Advertisements

Blog Archives

There’s a New Moon in the Solar System

Hubble WFC3 observations of 2007 OR10 in the Kuiper Belt in Nov. 2009 and Sept. 2010 reveal a small moon. Credits: NASA, ESA, C. Kiss (Konkoly Observatory), and J. Stansberry (STScI).

Ok, technically it’s not a new moon as it’s probably several billion years old but we didn’t know about it before, so it’s new to us! A team of researchers has just announced the discovery of a 150- to 250-mile-wide moon orbiting a dwarf planet in the Kuiper Belt named 2007 OR10. This distant, icy world is only 950 miles wide itself but it’s still the third largest dwarf planet, ranking behind Pluto and Eris in size.

The existence of the moon was first hinted at in observations by NASA’s Kepler telescope, which showed 2007 OR10 to be rotating suspiciously slowly for a KBO—45 hours as compared to a more typical under 24. After reviewing earlier Hubble observations of the object a moon was positively identified.

This discovery not only adds a new member to the Solar System’s family tree but also helps better understand the formation of KBOs.

“The discovery of satellites around all of the known large dwarf planets—except for Sedna—means that at the time these bodies formed billions of years ago, collisions must have been more frequent, and that’s a constraint on the formation models,” said Csaba Kiss of the Konkoly Observatory in Budapest, Hungary, lead author of the research. “If there were frequent collisions, then it was quite easy to form these satellites.”

Read the full article from NASA’s Goddard Space Flight Center here: Hubble Spots Moon Around Third Largest Dwarf Planet

Advertisements

A New Moon is Discovered in the Solar System

Hubble Telescope image showing the presence of a small moon orbiting the dwarf planet Makemake. Credit: NASA, ESA, A. Parker and M. Buie (Southwest Research Institute), W. Grundy (Lowell Observatory), and K. Noll (NASA GSFC).

Hubble Telescope image showing the presence of a small moon orbiting the dwarf planet Makemake. Credit: NASA, ESA, A. Parker and M. Buie (Southwest Research Institute), W. Grundy (Lowell Observatory), and K. Noll (NASA GSFC).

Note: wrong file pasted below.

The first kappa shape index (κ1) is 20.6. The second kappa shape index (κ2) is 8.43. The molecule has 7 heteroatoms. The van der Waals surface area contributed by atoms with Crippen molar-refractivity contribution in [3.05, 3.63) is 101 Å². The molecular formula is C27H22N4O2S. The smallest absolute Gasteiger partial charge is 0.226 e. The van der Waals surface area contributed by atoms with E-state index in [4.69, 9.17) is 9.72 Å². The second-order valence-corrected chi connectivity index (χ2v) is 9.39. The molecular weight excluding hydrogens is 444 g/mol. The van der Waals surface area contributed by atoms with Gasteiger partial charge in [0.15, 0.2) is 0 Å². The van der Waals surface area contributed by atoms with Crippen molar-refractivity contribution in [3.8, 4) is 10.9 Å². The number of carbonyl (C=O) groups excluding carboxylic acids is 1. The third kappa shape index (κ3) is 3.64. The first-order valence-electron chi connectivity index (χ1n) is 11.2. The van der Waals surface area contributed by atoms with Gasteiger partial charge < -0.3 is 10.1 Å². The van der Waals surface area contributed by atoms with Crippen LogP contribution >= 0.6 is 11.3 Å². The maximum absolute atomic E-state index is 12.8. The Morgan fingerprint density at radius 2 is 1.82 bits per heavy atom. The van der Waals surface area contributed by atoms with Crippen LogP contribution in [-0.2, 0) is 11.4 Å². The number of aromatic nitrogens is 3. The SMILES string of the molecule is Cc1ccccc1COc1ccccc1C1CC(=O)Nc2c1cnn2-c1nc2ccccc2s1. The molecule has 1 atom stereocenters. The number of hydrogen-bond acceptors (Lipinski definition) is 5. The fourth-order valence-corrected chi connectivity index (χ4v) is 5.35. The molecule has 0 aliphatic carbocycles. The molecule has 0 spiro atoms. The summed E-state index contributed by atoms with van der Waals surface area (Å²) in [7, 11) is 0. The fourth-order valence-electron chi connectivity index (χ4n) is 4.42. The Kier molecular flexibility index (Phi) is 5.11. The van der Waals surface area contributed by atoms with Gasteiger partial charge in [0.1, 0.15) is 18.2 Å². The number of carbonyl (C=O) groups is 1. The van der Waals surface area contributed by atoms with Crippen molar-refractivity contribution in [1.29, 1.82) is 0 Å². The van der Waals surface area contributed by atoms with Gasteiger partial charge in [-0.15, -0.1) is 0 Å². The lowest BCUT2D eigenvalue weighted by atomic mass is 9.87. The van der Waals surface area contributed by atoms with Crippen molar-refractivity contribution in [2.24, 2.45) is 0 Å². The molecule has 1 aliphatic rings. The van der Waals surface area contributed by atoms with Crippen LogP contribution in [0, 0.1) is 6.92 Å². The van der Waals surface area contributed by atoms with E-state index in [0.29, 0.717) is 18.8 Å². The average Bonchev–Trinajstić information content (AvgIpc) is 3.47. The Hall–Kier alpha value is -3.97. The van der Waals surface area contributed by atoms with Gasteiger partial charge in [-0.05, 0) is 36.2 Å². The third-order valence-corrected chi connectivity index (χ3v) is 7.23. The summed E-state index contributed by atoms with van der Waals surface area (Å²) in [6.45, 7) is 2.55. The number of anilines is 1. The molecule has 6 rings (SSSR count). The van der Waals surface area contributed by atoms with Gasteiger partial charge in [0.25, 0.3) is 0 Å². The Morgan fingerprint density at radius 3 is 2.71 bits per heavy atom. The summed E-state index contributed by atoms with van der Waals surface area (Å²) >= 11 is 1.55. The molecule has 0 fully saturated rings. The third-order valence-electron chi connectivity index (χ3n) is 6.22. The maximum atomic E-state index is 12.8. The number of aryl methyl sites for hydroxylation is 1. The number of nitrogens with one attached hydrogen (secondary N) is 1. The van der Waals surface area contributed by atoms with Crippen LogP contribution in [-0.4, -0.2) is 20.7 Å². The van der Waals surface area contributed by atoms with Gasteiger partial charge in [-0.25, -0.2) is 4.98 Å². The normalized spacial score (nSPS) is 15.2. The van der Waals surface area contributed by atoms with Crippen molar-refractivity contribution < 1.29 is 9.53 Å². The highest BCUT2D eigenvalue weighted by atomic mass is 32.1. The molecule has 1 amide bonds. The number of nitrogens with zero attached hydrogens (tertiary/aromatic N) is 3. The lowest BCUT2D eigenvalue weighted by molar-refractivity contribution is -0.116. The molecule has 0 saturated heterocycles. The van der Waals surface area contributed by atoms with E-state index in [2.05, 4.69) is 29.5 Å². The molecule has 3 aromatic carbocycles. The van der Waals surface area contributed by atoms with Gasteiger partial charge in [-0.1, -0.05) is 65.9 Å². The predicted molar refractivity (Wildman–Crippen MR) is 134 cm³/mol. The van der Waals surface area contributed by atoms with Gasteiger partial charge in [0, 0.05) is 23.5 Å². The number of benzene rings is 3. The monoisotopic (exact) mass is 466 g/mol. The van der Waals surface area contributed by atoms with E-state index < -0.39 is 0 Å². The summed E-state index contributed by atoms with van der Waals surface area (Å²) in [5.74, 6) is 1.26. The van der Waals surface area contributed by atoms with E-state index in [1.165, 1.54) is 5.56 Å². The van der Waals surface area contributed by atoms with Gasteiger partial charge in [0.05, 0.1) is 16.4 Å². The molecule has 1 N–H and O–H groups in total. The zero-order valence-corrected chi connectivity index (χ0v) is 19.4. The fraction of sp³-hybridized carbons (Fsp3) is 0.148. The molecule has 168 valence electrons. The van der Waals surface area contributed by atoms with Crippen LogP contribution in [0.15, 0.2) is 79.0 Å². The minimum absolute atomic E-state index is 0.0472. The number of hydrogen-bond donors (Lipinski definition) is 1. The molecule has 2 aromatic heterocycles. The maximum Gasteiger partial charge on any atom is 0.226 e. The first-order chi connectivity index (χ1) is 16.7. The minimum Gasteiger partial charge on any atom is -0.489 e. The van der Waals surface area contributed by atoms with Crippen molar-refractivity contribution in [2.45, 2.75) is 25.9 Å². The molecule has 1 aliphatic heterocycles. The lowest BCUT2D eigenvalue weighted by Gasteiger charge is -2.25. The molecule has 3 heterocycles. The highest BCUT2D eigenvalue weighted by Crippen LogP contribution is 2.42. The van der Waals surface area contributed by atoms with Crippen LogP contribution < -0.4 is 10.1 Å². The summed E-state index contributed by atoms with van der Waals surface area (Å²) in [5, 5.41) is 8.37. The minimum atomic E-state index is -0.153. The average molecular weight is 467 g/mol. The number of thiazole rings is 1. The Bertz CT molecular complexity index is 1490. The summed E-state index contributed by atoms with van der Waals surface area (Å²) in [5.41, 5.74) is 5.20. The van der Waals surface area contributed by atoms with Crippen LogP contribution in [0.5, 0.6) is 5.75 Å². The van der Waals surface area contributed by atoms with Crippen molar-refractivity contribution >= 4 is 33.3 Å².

Turns out there is something new under the Sun, at least to us; on Tuesday, April 26 scientists announced the discovery of a new moon in the Solar System—but it’s not around Earth, or Jupiter, or Saturn, or any of the planets that you’ve long been familiar with. This new moon is orbiting a distant world even farther away and smaller than Pluto: the dwarf planet Makemake (pronounced mah-kay mah-kay), located deep in the Kuiper Belt and currently over 52 times farther away from the Sun than we are.

Read the rest of this entry

Ceres’ Bright Spot Looks Like a Giant Zit

High-resolution, expanded-color view of the bright spot in Ceres' Occator crater

High-resolution, expanded-color view of the bright spot in Ceres’ Occator crater. Image credit: NASA/JPL-Caltech/UCLA/MPS/DLR/IDA/PSI.

After more than a dozen years of head-scratching we finally have our first really good look at the weird bright spot on Ceres, thanks to NASA’s Dawn spacecraft and its low-altitude mapping orbit (aka LAMO) around the dwarf planet. Appearing from 240 miles up as a dome covered in cracks and rising from the surrounding darker terrain, the largest of Ceres’ bright spots looks not unlike… a giant pimple.

Read the rest of this entry

Ceres Displays Unexpected Flare-ups in Brightness to Ground-Based Survey

Bright reflective material in Ceres' Occator crater, imaged by NASA's Dawn spacecraft in Sept .2015. Credit: NASA/JPL-Caltech/UCLA/MPS/DLR/IDA.

Reflective material in Ceres’ 90-km-wide Occator crater, imaged by NASA’s Dawn spacecraft in Sept .2015. Credit: NASA/JPL-Caltech/UCLA/MPS/DLR/IDA.

Researchers using the High Accuracy Radial velocity Planet Searcher (HARPS) instrument on ESO’s 3.6-meter telescope at La Silla have detected “unexpected” changes in the brightness of Ceres during observations made in July and August of 2015. Variations in line with Ceres’ 9-hour rotational period were expected, but other fluctuations in brightness were also found that indicate albedo changes on a daily, diurnal basis.

Long story short: Ceres is slowly “blinking.”

Read the rest of this article here.

Surprise: Ceres’ Bright Spots are Probably Salt

Scientists are now

Scientists are now “pretty sure” that the bright spots in Ceres’ Occator crater are salt deposits. (Image credit: NASA/JPL-Caltech/UCLA/MPS/DLR/IDA)

So now that NASA’s Dawn spacecraft has been in orbit around Ceres for seven months, has the nature of its strange bright spots finally been determined? Are they brilliantly reflective deposits of water ice, as many initially suspected? Or just some curiously-bright rock faces? (Or the metallic remains of an ancient alien space base, like more than a few folks have imagined?) As it turns out, Ceres’ bright spots may be none of these (and especially not that last one… puh-leeze) — they may be enormous deposits of salt.

Read the rest of this entry

%d bloggers like this: